Every week, Daniel Mallory Ortberg answers additional questions from readers, just for Slate Plus members.
Q. Surprise!: My boyfriend of six months staged a large, public proposal when we were on vacation together. I panicked and was put on the spot, so I said yes. It completely blindsided me, and I was afraid of his reaction if I turned him down. He had paid for the hotel and plane tickets. I didn’t want to be stuck in another country alone.
When we got back, I immediately rushed home and felt safe. My boyfriend put the news on every social media platform that day, so I got a ton of calls—most people were confused or upset with me for “leaving them in the dark.” I felt sick and exposed. I broke up with my boyfriend over text and mailed the ring back to him. He came to my work and made a scene. My manager had to escort him off the property.
Since then, I have gotten a lot of pushback from people I thought were friends. They are calling me manipulative and uncaring. I feel like I have to give a deposition every time someone demands to know what happened, why I didn’t leave earlier, or why I was so scared. My boyfriend never hit me, but we hadn’t even talked about moving in together, let alone marriage. I also hate being the center of attention in a crowd. I don’t like waiters singing “Happy Birthday” to me at a restaurant.
I go to work, but otherwise I hide out in my home because I don’t want to run into him accidentally. I keep going over every inch of our relationship in my head. Am I crazy? Heartless? Is there something I can do to mitigate this?
A: I am so, so sorry. Your ex’s behavior was absolutely reprehensible. If he knew you at all, he was likely aware of your distaste for crowds, public attention, and being put on the spot. I suspect that’s exactly why he went out of his way to ask you to marry him in public with absolutely no prior discussion. He knew you wouldn’t feel comfortable saying “no” and destroying the narrative. There is a great deal of pressure to respond “correctly” during a public proposal. That you didn’t want to watch everyone’s faces go from happy and excited to shocked and scandalized doesn’t mean that you were heartless or manipulative. It meant you felt pressured and put on the spot. I’m so sorry that your friends have added to that pressure.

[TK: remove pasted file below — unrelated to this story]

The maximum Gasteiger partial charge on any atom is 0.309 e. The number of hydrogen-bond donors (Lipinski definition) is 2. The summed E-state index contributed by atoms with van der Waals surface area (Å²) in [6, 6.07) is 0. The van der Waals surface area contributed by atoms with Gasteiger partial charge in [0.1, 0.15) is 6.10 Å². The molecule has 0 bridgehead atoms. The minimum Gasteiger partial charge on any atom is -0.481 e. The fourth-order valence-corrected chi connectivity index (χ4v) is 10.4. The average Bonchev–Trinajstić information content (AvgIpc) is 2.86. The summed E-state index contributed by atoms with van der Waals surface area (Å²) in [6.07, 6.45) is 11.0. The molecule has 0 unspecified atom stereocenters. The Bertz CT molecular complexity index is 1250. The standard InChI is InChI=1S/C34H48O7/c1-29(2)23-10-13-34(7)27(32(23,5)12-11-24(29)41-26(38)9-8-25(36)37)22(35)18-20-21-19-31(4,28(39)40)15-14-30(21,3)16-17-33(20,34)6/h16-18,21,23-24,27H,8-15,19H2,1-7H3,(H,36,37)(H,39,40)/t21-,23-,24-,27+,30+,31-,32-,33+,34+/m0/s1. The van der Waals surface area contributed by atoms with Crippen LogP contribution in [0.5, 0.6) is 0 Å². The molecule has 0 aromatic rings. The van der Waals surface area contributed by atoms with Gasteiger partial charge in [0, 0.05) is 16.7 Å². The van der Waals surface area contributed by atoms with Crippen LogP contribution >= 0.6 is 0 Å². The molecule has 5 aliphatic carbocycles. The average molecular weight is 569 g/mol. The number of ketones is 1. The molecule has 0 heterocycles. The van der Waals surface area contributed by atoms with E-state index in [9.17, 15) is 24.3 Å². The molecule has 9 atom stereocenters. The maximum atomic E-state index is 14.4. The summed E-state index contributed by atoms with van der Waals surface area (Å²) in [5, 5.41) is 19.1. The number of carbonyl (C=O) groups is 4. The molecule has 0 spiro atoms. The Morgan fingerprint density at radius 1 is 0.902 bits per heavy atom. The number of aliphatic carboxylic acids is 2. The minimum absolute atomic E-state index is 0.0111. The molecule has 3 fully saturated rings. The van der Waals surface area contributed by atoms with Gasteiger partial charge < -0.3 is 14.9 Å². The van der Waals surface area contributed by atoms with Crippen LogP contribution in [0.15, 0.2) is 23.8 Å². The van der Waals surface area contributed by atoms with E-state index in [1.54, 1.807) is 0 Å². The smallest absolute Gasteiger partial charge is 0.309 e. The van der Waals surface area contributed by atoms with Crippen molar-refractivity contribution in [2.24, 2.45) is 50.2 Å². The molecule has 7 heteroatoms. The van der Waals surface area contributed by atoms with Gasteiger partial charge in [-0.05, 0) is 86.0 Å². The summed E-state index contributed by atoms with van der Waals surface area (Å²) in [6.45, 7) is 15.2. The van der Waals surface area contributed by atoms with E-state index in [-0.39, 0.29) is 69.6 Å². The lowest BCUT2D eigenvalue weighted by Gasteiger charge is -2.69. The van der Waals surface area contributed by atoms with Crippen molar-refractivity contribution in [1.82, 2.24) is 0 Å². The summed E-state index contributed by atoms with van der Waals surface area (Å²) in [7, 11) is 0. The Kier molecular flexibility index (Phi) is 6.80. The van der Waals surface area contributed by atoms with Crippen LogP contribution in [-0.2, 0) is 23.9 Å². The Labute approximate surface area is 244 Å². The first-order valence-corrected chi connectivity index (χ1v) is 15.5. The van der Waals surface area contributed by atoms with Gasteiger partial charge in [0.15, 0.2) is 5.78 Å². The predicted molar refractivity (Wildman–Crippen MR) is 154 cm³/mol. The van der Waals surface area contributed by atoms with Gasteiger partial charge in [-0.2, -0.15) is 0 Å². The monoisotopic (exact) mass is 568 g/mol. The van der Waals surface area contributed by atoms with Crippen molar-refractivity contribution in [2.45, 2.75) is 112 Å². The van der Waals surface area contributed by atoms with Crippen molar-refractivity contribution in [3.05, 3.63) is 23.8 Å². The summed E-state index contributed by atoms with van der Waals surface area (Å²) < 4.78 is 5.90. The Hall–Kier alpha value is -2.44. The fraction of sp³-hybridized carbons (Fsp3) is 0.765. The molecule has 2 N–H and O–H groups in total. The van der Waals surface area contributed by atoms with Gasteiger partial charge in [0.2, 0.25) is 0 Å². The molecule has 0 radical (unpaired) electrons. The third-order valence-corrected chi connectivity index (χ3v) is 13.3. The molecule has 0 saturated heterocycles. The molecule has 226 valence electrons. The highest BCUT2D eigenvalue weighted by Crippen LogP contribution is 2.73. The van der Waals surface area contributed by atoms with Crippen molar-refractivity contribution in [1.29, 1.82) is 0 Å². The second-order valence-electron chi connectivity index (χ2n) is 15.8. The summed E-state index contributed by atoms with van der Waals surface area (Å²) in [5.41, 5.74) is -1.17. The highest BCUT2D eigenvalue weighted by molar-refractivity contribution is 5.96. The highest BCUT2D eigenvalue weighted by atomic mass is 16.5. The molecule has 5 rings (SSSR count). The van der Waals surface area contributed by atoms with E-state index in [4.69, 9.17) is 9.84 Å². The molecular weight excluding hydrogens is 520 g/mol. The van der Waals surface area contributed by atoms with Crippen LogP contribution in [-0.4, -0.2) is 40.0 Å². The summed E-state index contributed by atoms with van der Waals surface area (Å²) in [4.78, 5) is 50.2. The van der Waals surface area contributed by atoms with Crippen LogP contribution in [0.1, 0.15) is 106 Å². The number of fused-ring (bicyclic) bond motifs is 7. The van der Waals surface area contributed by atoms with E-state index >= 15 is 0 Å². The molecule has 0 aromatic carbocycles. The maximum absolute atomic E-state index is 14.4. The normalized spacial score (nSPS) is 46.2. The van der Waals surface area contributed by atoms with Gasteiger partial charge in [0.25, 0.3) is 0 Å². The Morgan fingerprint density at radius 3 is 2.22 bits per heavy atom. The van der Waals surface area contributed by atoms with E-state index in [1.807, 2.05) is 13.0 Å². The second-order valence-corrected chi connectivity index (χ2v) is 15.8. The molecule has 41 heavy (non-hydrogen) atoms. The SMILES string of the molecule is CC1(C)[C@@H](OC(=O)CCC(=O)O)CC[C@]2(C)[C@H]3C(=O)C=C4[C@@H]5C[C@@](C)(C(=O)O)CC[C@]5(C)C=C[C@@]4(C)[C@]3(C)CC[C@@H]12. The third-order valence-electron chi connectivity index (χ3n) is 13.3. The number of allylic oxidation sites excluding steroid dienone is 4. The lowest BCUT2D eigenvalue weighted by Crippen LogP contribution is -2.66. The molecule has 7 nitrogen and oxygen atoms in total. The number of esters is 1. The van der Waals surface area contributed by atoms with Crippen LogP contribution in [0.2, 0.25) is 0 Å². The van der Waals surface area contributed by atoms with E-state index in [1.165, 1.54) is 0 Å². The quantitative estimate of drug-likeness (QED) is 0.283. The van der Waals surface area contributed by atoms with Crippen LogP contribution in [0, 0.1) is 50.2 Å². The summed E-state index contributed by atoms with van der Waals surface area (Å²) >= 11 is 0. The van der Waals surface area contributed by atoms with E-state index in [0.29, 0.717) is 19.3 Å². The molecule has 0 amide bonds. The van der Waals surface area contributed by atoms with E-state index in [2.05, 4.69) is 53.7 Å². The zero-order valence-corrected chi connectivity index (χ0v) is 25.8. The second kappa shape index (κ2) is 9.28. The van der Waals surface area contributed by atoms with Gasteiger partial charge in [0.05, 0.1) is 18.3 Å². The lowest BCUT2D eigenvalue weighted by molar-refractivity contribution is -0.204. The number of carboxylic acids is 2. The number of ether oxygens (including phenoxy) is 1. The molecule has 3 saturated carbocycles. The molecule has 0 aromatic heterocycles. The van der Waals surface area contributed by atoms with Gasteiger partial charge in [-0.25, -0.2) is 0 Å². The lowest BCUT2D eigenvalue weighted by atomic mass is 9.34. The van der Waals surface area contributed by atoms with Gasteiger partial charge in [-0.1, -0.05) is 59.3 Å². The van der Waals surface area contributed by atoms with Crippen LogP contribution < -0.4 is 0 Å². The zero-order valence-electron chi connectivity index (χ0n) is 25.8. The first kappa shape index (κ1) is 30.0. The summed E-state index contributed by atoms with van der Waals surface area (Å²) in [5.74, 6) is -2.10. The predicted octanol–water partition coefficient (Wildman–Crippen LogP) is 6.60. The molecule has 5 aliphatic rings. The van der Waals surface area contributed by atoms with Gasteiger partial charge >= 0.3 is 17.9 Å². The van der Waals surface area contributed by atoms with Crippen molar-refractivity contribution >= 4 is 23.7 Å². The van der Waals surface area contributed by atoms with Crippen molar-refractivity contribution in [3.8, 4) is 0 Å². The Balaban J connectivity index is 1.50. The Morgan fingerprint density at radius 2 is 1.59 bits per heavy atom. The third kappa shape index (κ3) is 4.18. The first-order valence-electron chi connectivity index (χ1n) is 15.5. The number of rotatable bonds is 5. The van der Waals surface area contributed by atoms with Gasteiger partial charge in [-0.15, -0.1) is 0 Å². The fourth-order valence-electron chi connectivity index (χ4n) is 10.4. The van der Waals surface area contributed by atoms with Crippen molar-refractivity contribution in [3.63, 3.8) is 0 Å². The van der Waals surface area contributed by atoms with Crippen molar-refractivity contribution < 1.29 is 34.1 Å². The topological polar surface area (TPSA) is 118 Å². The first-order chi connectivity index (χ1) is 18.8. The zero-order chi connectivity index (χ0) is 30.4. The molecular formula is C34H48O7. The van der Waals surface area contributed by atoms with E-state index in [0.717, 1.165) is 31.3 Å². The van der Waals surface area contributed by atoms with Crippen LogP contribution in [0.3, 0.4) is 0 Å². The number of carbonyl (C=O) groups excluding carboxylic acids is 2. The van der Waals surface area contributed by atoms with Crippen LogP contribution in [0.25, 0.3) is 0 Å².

You don’t have to furnish any details to anyone just because they demand an explanation. The fact that your engagement was so public might make others feel like they have a right to know more than they actually do. But if you’re looking for a script to deliver to your close friends (who should know better!), try this: “I didn’t break up with him sooner because I had no idea that he would pull a stunt like this. We had never talked about getting married or moving in together. You know I don’t like being the center of attention, and I was embarrassed and petrified when he proposed in public. As soon as I was out of the public eye I flew home and ended things, and he responded by making a scene at my office. I wasn’t trying to jerk him around: He did something he knew I would intensely dislike in order to pressure me to give him the answer he wanted. I found the whole experience humiliating and painful, and right now I’d really appreciate your support.”